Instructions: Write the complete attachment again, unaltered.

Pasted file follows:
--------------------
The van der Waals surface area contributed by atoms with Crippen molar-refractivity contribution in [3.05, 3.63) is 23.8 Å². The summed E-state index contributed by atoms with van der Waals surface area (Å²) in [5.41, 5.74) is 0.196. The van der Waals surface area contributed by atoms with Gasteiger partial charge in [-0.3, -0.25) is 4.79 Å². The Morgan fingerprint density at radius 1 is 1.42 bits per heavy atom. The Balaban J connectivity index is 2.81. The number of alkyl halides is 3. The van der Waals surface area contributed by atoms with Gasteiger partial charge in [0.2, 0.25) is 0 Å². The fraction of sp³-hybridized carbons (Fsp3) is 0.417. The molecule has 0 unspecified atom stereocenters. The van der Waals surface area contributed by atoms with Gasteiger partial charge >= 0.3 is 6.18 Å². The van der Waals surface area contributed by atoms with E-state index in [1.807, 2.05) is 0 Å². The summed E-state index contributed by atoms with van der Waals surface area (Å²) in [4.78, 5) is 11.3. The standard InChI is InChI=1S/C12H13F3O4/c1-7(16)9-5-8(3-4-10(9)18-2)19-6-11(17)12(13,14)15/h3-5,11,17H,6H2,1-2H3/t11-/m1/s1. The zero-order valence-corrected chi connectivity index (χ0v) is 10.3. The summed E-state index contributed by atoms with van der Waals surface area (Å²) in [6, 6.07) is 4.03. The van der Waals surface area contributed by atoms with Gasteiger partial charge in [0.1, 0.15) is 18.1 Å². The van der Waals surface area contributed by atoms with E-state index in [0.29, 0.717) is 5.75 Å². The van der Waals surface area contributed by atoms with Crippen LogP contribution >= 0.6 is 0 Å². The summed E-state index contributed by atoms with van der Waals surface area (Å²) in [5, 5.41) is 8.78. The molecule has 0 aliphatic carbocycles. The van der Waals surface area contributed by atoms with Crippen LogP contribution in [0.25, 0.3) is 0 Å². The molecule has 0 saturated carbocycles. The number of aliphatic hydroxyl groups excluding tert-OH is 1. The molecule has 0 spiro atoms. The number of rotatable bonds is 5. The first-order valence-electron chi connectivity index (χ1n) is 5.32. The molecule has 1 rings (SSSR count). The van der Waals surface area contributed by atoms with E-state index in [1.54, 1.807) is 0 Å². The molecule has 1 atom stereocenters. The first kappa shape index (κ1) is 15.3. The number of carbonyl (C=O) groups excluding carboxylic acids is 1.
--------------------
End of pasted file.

The van der Waals surface area contributed by atoms with Crippen molar-refractivity contribution in [3.05, 3.63) is 23.8 Å². The summed E-state index contributed by atoms with van der Waals surface area (Å²) in [5.41, 5.74) is 0.196. The van der Waals surface area contributed by atoms with Gasteiger partial charge in [-0.3, -0.25) is 4.79 Å². The Morgan fingerprint density at radius 1 is 1.42 bits per heavy atom. The Balaban J connectivity index is 2.81. The number of alkyl halides is 3. The van der Waals surface area contributed by atoms with Gasteiger partial charge in [0.2, 0.25) is 0 Å². The fraction of sp³-hybridized carbons (Fsp3) is 0.417. The molecule has 0 unspecified atom stereocenters. The van der Waals surface area contributed by atoms with Gasteiger partial charge >= 0.3 is 6.18 Å². The van der Waals surface area contributed by atoms with E-state index in [1.807, 2.05) is 0 Å². The summed E-state index contributed by atoms with van der Waals surface area (Å²) in [4.78, 5) is 11.3. The standard InChI is InChI=1S/C12H13F3O4/c1-7(16)9-5-8(3-4-10(9)18-2)19-6-11(17)12(13,14)15/h3-5,11,17H,6H2,1-2H3/t11-/m1/s1. The zero-order valence-corrected chi connectivity index (χ0v) is 10.3. The summed E-state index contributed by atoms with van der Waals surface area (Å²) in [6, 6.07) is 4.03. The van der Waals surface area contributed by atoms with Gasteiger partial charge in [0.1, 0.15) is 18.1 Å². The van der Waals surface area contributed by atoms with E-state index in [0.29, 0.717) is 5.75 Å². The van der Waals surface area contributed by atoms with Crippen LogP contribution >= 0.6 is 0 Å². The summed E-state index contributed by atoms with van der Waals surface area (Å²) in [5, 5.41) is 8.78. The molecule has 0 aliphatic carbocycles. The van der Waals surface area contributed by atoms with Crippen LogP contribution in [0.25, 0.3) is 0 Å². The molecule has 0 saturated carbocycles. The number of aliphatic hydroxyl groups excluding tert-OH is 1. The molecule has 0 spiro atoms. The number of rotatable bonds is 5. The first-order valence-electron chi connectivity index (χ1n) is 5.32. The molecule has 1 rings (SSSR count). The van der Waals surface area contributed by atoms with E-state index in [1.54, 1.807) is 0 Å². The molecule has 1 atom stereocenters. The first kappa shape index (κ1) is 15.3. The number of carbonyl (C=O) groups excluding carboxylic acids is 1.